This time of year is significant as we welcome new trainees and faculty. Because so many begin their time with us in July each year, many also celebrate milestones this month. Of particular note are four faculty members who have dedicated their careers to the Department, the College, and the University. Dr. François Abboud marks 55 years with us; Dr. Donald Heistad and Dr. Richard Kerber each pass 45 years; Dr. Janet Schlechte crosses 35 years. These anniversaries denote rare and remarkable career achievements, and we are grateful for their devotion to this institution. Many more faculty and staff members will reach 20, 10, 15, and 5 years with us this month, and we will announce those milestones soon.
At the other end of the spectrum, four other careers are just beginning. We welcome our rising Chief Residents to their new roles. I have asked them to introduce themselves briefly, which you can read in this post. I am excited to see what challenges these four will encounter and the rapid growth they will achieve over the next year as they surmount those challenges. I know they will continue to impress us all. Please join me in welcoming Drs. Johannes, Kuehn, McConomy, and Routh.
Dr. Michael Welsh, Director of the Pappajohn Biomedical Institute, has secured the renewal of a T32 grant from the NIH, continuing to fund the Multidisciplinary Lung Research Career Development Program. For more than thirty years, this program has prepared pre- and postdoctoral trainees for careers in lung disease research. Under the close supervision and guidance of mentors from a variety of disciplines, these trainees become exposed to a wide array of approaches to investigate the causes of and test novel treatments for respiratory disorders—ranging from cell and molecular biology to pharmacology and pathophysiology. “There are enormous unmet medical needs for people suffering from respiratory disease,” Dr. Welsh says. “Progress requires research that reveals the environmental and genetic causes of lung disease, that teaches us how to better diagnose and monitor lung disease, and that provides new preventions and therapies. This award helps us develop the next generation of physicians and scientists who will tackle this challenge.”
Congratulations are also due to Dr. Phil Polgreen, Associate Professor of Infectious Diseases, for his receipt of an R21 grant from the National Institute of Diabetes, Digestive and Kidney Diseases. These NIH funds will fuel a novel approach to encouraging individuals with type 2 diabetes and those at risk of acquiring the disease to decrease their sedentary time, a cornerstone of T2D prevention and management. Preliminary work that led to this NIH proposal was funded by a pilot and feasibility grant from the Fraternal Order of Eagles Diabetes Research Center in 2013. Dr. Polgreen has been working with Dr. Alberto Segre, Professor of Computer Science, in developing a mobile-phone-based walking game that allows people to take a virtual walk through interesting global locations at the same time as their real-world steps are counted by a wrist-worn accelerometer. Users of this application, called MapTrek, can monitor their own progress and be encouraged to make daily use of it, thus helping reduce their risk of T2D or better managing their disease. Drs. Polgreen and Segre will also measure MapTrek users’ progress against a control group of individuals only using the FitBit accelerometers to gauge MapTrek’s effectiveness. Dr. Polgreen’s creative and innovative approach to tracking behavior, which might also increase patient compliance and beneficial lifestyle change, is exemplary.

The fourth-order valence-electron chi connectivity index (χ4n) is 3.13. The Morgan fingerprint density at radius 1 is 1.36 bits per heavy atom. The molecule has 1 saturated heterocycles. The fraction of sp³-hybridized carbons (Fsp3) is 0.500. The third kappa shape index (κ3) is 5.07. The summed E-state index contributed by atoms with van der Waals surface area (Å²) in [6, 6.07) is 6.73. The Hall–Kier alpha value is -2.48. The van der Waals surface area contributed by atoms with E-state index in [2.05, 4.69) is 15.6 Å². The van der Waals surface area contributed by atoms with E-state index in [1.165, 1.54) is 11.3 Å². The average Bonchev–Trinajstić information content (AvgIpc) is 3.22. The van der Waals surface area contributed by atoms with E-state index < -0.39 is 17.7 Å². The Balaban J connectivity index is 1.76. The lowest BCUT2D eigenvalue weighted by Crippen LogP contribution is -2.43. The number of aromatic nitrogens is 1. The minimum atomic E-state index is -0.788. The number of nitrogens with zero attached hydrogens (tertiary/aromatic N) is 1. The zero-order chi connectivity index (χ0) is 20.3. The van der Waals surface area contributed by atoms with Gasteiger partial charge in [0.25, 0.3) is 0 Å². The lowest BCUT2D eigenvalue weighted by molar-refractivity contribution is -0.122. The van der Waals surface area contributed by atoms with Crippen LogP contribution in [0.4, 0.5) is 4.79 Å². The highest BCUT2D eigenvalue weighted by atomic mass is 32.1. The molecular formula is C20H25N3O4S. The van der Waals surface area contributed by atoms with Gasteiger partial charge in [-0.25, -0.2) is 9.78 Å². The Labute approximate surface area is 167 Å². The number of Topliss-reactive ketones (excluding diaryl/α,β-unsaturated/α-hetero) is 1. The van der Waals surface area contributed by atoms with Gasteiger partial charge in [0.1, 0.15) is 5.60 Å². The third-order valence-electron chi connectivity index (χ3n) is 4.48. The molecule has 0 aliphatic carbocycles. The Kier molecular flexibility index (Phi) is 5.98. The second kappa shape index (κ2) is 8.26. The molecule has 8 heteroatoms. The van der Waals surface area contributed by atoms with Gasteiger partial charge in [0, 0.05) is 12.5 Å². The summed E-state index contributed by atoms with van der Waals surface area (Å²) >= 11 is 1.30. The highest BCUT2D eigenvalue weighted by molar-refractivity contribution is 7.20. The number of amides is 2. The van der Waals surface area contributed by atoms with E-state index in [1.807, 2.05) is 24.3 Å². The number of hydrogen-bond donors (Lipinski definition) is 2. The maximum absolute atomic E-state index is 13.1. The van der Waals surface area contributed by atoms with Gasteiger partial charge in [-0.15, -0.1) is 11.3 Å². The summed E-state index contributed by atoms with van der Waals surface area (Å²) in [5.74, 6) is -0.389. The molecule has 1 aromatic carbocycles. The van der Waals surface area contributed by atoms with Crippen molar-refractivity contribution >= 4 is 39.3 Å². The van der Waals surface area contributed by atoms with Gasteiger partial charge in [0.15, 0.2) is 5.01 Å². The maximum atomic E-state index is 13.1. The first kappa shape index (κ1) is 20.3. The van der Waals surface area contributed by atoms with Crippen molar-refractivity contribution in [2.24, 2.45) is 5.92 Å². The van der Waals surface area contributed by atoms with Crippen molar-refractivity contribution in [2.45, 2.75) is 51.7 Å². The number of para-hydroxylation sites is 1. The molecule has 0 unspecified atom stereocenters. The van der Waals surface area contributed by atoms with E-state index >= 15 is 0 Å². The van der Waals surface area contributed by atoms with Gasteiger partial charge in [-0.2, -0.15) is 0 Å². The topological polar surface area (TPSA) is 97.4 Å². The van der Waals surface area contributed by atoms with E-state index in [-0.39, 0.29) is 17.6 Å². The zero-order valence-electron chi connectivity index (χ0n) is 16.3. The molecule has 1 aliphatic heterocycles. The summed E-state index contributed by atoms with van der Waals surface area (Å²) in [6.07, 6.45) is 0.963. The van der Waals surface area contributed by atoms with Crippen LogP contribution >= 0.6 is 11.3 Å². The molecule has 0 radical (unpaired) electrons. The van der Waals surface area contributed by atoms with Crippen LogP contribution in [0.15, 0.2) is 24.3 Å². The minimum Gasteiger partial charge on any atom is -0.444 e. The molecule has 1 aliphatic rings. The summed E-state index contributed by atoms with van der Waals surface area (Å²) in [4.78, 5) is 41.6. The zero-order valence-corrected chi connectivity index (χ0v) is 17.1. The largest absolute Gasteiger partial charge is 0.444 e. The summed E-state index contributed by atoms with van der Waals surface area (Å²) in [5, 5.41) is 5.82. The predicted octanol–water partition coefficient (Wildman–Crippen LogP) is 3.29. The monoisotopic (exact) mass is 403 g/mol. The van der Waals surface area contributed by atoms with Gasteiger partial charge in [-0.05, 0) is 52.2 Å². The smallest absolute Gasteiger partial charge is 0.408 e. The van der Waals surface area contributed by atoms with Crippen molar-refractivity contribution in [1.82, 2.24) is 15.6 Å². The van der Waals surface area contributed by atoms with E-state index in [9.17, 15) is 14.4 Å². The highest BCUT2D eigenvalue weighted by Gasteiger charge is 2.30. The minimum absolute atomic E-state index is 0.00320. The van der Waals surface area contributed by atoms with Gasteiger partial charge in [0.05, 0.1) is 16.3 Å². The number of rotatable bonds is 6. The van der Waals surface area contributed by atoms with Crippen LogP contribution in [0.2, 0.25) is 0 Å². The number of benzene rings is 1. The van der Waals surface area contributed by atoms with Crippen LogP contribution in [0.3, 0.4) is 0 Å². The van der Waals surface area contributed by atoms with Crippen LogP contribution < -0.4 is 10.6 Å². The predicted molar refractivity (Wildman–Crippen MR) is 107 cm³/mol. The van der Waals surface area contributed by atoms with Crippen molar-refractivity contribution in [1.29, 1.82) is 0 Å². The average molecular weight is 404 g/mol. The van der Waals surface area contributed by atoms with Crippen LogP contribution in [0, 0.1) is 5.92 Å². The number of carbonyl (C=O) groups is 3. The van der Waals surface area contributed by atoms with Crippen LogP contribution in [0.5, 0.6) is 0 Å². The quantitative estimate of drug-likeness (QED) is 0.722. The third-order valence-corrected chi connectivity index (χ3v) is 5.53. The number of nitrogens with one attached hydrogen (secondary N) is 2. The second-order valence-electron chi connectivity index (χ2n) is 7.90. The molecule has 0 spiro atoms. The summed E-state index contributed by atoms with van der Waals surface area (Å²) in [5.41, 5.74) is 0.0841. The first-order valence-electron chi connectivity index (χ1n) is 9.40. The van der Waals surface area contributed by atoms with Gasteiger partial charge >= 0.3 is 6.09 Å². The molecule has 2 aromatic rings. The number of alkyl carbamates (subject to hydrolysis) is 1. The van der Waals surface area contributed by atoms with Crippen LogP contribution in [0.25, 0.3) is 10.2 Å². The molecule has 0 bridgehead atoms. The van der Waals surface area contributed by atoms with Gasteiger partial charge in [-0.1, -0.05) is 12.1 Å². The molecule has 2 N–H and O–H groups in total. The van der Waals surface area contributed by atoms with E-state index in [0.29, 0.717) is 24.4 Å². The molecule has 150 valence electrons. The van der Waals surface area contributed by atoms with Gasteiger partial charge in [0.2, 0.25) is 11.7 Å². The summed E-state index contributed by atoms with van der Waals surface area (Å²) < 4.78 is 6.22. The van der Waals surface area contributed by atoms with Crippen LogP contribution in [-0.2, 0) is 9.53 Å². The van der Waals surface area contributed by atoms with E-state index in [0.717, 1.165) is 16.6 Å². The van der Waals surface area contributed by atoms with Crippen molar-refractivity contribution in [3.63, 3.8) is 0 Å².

Finally, Dr. Mary Beth Fasano, Professor of Immunology, is a medical consultant for the Iowa Newborn Screening Program (INSP). She worked for years to develop and implement a screening test for severe combined immunodeficiency disorder (SCID) in the state of Iowa—a goal met in July 2014. More recently, she has driven the expansion of SCID screening to the Dakotas, and has also worked to improve the screening process itself. By combining her passion for clinical care and public advocacy, Dr. Fasano is tackling a national public health issue at the regional level. Please read an in-depth examination of Dr. Fasano’s work with the INSP.